Problem

Certain types of volcanoes, such as the one on the British dependency of Montserrat in the West Indies, grow domes of lava at the summit as new magma is forced up from within the earth. Eventually these lava domes become unstable and collapse, resulting in a “pyroclastic flow” of deadly hot rocks and ash, pouring down the mountainside destroying anything in its path.

 

pyroflow

Pyroclastic Flow destroys city of Plymouth in Montserrat.

 


 

The mechanisms for how these domes grow and subsequently collapse are currently not well understood since even basic observations of the lava dome are often limited by cloud, poor weather and, of course, during volcanic eruptions.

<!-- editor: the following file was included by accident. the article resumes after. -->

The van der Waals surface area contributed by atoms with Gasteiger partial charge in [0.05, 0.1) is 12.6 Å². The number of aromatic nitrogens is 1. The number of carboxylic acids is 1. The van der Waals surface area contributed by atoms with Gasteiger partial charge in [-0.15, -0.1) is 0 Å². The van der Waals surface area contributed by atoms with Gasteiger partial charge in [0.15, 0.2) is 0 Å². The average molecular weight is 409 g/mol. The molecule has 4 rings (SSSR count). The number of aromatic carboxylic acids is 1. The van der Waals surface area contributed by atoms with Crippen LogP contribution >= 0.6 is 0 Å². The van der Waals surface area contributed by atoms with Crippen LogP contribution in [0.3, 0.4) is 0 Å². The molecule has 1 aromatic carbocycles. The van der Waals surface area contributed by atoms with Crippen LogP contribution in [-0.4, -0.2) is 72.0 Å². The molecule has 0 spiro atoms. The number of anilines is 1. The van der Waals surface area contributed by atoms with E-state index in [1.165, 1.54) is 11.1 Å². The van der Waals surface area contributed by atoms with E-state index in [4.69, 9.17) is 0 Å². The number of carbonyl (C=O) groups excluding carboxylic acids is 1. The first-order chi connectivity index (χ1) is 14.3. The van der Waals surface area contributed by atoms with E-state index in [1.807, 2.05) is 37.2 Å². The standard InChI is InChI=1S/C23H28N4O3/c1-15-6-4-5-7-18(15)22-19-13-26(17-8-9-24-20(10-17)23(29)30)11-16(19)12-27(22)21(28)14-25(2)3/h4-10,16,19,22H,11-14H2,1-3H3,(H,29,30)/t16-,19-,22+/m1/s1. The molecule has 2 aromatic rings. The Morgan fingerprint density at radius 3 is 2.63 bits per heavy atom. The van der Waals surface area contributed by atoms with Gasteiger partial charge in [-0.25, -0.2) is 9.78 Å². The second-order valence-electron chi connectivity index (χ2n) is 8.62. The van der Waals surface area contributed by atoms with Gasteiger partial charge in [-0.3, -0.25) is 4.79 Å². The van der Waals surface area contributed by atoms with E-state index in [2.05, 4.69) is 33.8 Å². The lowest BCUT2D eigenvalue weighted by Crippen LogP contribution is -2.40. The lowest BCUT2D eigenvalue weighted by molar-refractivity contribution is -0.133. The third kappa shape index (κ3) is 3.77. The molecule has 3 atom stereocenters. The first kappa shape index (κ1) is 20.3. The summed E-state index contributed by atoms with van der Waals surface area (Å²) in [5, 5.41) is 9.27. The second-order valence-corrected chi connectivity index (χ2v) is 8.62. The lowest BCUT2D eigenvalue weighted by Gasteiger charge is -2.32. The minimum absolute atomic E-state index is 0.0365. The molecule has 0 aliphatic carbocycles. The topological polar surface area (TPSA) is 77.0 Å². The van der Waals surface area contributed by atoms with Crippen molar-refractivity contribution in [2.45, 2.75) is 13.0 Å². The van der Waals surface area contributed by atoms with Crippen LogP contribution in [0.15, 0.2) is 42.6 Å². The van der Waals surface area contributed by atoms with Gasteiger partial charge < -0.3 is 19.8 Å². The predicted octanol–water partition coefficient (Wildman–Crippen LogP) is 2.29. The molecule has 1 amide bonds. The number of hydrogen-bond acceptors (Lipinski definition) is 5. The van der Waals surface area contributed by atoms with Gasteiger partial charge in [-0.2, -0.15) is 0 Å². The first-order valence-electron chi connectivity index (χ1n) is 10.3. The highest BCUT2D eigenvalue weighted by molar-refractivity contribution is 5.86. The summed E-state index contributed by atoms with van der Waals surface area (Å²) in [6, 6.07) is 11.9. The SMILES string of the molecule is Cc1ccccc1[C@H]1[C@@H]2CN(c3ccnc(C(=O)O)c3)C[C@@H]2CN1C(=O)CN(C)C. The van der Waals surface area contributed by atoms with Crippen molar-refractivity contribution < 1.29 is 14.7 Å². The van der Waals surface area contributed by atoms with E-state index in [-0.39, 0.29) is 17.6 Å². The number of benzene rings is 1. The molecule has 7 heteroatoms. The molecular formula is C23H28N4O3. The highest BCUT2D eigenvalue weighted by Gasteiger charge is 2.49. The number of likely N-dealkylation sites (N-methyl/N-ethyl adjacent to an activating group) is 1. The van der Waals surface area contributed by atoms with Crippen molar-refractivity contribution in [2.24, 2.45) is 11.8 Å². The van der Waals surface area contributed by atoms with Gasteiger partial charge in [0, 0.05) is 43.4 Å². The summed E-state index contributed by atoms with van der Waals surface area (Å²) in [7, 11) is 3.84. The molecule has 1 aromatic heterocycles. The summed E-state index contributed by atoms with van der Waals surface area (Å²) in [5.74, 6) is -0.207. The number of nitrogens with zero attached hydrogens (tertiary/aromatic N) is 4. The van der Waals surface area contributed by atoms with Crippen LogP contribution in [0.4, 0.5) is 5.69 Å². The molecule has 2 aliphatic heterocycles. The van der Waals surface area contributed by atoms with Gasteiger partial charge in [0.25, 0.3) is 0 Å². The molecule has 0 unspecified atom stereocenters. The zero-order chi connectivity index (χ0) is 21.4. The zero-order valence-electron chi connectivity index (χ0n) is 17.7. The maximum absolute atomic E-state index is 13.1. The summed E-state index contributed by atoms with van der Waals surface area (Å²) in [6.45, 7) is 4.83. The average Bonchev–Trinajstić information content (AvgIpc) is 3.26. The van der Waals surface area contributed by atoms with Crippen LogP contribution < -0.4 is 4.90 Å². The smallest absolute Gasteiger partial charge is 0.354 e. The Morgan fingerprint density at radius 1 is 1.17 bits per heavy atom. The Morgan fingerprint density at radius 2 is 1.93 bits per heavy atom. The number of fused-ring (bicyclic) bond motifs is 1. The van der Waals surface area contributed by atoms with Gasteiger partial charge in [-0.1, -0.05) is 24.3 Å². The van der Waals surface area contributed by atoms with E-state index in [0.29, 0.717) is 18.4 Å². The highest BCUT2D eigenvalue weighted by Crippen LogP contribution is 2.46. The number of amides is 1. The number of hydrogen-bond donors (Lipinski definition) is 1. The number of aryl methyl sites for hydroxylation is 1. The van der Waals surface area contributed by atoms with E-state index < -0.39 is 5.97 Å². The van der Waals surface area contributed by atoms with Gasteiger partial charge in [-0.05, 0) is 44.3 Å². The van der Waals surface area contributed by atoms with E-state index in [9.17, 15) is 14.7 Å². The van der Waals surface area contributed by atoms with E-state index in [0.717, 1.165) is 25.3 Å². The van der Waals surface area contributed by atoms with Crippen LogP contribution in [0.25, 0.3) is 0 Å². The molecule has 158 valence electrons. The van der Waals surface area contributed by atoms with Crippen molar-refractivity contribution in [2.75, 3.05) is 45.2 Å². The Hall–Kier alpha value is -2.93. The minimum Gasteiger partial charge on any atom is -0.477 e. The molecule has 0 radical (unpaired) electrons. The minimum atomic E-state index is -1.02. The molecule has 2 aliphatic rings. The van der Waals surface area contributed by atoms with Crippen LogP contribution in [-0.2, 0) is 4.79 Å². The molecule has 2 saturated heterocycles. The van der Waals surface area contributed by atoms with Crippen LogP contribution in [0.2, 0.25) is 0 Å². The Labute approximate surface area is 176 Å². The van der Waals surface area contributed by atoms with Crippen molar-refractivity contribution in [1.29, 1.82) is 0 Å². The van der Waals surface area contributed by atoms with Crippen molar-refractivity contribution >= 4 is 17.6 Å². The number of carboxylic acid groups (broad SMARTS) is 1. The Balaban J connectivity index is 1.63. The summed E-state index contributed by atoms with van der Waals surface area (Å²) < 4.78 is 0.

The images below highlight the typical viewing conditions, which make viewing volcanic activity difficult with traditional imaging methods.

montserrat_dome_fog

Cloud obscuring the recent activity on the dome of the Soufriere Hills volcano in Montserrat.

 

 

Picture © MVO

 


montserrat_fog_far

Typical observing conditions of the Sourfiere Hills volcano

 

 

Picture © MVO